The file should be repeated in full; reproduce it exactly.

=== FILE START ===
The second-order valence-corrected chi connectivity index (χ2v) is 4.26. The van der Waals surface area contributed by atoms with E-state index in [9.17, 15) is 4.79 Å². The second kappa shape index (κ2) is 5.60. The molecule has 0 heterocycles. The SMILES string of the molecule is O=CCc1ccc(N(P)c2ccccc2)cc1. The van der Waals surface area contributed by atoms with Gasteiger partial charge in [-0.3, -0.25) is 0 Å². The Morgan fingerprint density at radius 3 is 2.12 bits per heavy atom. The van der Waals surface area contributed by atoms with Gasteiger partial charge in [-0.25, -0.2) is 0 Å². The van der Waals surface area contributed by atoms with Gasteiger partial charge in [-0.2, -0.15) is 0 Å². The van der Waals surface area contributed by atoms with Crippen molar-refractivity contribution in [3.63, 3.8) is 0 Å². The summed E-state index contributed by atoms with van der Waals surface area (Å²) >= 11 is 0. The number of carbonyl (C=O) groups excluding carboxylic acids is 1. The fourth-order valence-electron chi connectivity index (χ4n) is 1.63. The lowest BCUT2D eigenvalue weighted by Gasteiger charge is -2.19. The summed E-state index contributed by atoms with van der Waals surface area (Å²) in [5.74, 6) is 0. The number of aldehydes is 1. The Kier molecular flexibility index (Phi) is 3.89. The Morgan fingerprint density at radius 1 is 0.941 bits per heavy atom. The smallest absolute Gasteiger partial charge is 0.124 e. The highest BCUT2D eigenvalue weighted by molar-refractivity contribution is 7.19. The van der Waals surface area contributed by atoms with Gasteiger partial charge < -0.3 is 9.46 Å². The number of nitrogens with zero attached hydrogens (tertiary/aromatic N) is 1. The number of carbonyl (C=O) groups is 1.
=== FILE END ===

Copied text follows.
The second-order valence-corrected chi connectivity index (χ2v) is 4.26. The van der Waals surface area contributed by atoms with E-state index in [9.17, 15) is 4.79 Å². The second kappa shape index (κ2) is 5.60. The molecule has 0 heterocycles. The SMILES string of the molecule is O=CCc1ccc(N(P)c2ccccc2)cc1. The van der Waals surface area contributed by atoms with Gasteiger partial charge in [-0.3, -0.25) is 0 Å². The Morgan fingerprint density at radius 3 is 2.12 bits per heavy atom. The van der Waals surface area contributed by atoms with Gasteiger partial charge in [-0.25, -0.2) is 0 Å². The van der Waals surface area contributed by atoms with Gasteiger partial charge in [-0.2, -0.15) is 0 Å². The van der Waals surface area contributed by atoms with Crippen molar-refractivity contribution in [3.63, 3.8) is 0 Å². The summed E-state index contributed by atoms with van der Waals surface area (Å²) >= 11 is 0. The number of carbonyl (C=O) groups excluding carboxylic acids is 1. The fourth-order valence-electron chi connectivity index (χ4n) is 1.63. The lowest BCUT2D eigenvalue weighted by Gasteiger charge is -2.19. The summed E-state index contributed by atoms with van der Waals surface area (Å²) in [5.74, 6) is 0. The number of aldehydes is 1. The Kier molecular flexibility index (Phi) is 3.89. The Morgan fingerprint density at radius 1 is 0.941 bits per heavy atom. The smallest absolute Gasteiger partial charge is 0.124 e. The highest BCUT2D eigenvalue weighted by molar-refractivity contribution is 7.19. The van der Waals surface area contributed by atoms with Gasteiger partial charge < -0.3 is 9.46 Å². The number of nitrogens with zero attached hydrogens (tertiary/aromatic N) is 1. The number of carbonyl (C=O) groups is 1.